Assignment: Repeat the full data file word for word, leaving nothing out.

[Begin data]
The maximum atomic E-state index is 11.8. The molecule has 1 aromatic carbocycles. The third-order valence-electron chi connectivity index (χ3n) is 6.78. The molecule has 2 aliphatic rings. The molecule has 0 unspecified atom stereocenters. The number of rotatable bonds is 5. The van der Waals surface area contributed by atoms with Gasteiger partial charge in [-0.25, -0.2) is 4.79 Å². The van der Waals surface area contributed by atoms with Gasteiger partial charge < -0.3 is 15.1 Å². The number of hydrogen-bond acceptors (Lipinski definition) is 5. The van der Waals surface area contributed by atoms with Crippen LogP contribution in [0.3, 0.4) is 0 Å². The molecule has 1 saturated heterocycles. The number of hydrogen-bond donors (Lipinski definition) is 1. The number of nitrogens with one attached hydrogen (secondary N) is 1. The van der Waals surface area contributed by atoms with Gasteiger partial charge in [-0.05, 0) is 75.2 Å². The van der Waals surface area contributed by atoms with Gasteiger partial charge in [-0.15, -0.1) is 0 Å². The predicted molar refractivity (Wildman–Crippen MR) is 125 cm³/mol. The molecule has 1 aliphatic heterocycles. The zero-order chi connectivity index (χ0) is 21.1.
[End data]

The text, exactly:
The maximum atomic E-state index is 11.8. The molecule has 1 aromatic carbocycles. The third-order valence-electron chi connectivity index (χ3n) is 6.78. The molecule has 2 aliphatic rings. The molecule has 0 unspecified atom stereocenters. The number of rotatable bonds is 5. The van der Waals surface area contributed by atoms with Gasteiger partial charge in [-0.25, -0.2) is 4.79 Å². The van der Waals surface area contributed by atoms with Gasteiger partial charge < -0.3 is 15.1 Å². The number of hydrogen-bond acceptors (Lipinski definition) is 5. The van der Waals surface area contributed by atoms with Crippen LogP contribution in [0.3, 0.4) is 0 Å². The molecule has 1 saturated heterocycles. The number of hydrogen-bond donors (Lipinski definition) is 1. The number of nitrogens with one attached hydrogen (secondary N) is 1. The van der Waals surface area contributed by atoms with Gasteiger partial charge in [-0.05, 0) is 75.2 Å². The van der Waals surface area contributed by atoms with Gasteiger partial charge in [-0.15, -0.1) is 0 Å². The predicted molar refractivity (Wildman–Crippen MR) is 125 cm³/mol. The molecule has 1 aliphatic heterocycles. The zero-order chi connectivity index (χ0) is 21.1.